Distance covered: 9,286 km (5,770 miles)
Subjects found: 40
Today I have a story from Myanmar, and a little surprise for you.
For almost three weeks, Moreno and I made our base in a small market town in Shan State, Myanmar. The surrounding hills were peppered with dozens of villages of various minority groups – the Danu, Pa-O and others.
Somewhere out there, amongst those villages, were a number of local people I’d photographed five years earlier. We returned to some of those villages two or even three times, searching for the people in the photographs.
Some of our journeys lasted only a day, while one took a week. In one small village, we learned the true importance of communication.
Moreno and I were there searching for two girls and a woman I’d photographed in February 2009. We found all three quickly and easily, on our first journey to the village – but we couldn’t communicate with them.
Through our guesthouse, we’d arranged a local woman to act as a guide, though it wasn’t a guide we needed so much as an interpreter. We explained that we’d be interviewing people in the village, and were assured that our guide spoke excellent English.
We took her on faith.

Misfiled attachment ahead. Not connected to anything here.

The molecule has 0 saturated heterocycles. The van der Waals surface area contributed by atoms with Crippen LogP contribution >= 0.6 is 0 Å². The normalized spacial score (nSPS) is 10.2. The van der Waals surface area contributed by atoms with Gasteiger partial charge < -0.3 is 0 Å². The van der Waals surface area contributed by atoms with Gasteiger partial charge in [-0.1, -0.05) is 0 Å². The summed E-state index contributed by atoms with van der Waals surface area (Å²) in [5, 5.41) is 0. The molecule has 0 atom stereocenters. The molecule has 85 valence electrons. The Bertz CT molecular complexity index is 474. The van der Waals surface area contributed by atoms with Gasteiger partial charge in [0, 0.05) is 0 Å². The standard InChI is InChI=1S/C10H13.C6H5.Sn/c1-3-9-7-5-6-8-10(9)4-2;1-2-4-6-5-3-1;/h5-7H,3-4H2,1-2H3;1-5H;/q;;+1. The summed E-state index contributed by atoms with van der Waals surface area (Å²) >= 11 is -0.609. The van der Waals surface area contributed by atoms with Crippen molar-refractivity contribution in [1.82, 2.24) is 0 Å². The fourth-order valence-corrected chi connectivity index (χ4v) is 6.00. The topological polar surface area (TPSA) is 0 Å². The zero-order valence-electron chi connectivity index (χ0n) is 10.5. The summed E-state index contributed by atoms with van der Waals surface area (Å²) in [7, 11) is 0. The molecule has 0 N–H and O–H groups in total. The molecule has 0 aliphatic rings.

Long before we reached the village, it became abundantly clear that we had been misled. Rather than helping, our well-intentioned guide became a hindrance, and nobody else in the village spoke English.
Finding our subjects was utterly meaningless without words. It was impossible to learn their stories, and impossible to communicate the meaning of our work by gesture alone.
I took their portraits again, in case we were unable to return. It was the most superficial of encounters, a mutual misunderstanding between cultures, a powerful reminder why I’d stopped taking these kind of portraits in the first place.
We returned home in the darkness, defeated, having trekked five hours in vain.
It was ten days before we were able to return and communicate with the villagers, and words made a world of difference.
Although the original portraits were taken in different parts of the village, we learned that I had, by chance, photographed three generations of women from the same family. There was Daw Hlaing, her daughter Ma Hlaing, and her grand-daughter Le Le Win.
I wish I had more time to tell you about Daw Hlaing and her family, but we’re all hard at work here in Thailand preparing for our post-Christmas crowdfunding launch. We’re raising money to finance a feature-length documentary to be filmed on our search for M, and we’d love to have your support.
Over the coming weeks, we’ll need your help to share The Human, Earth Project as far and wide as possible – and if you can afford to contribute even just a few dollars yourself, that would be wonderful.
I’ve prepared a short teaser here for you all, if you’re ready to start flexing those Share muscles!
I hope you’re all busy making beautiful memories with your families these holidays!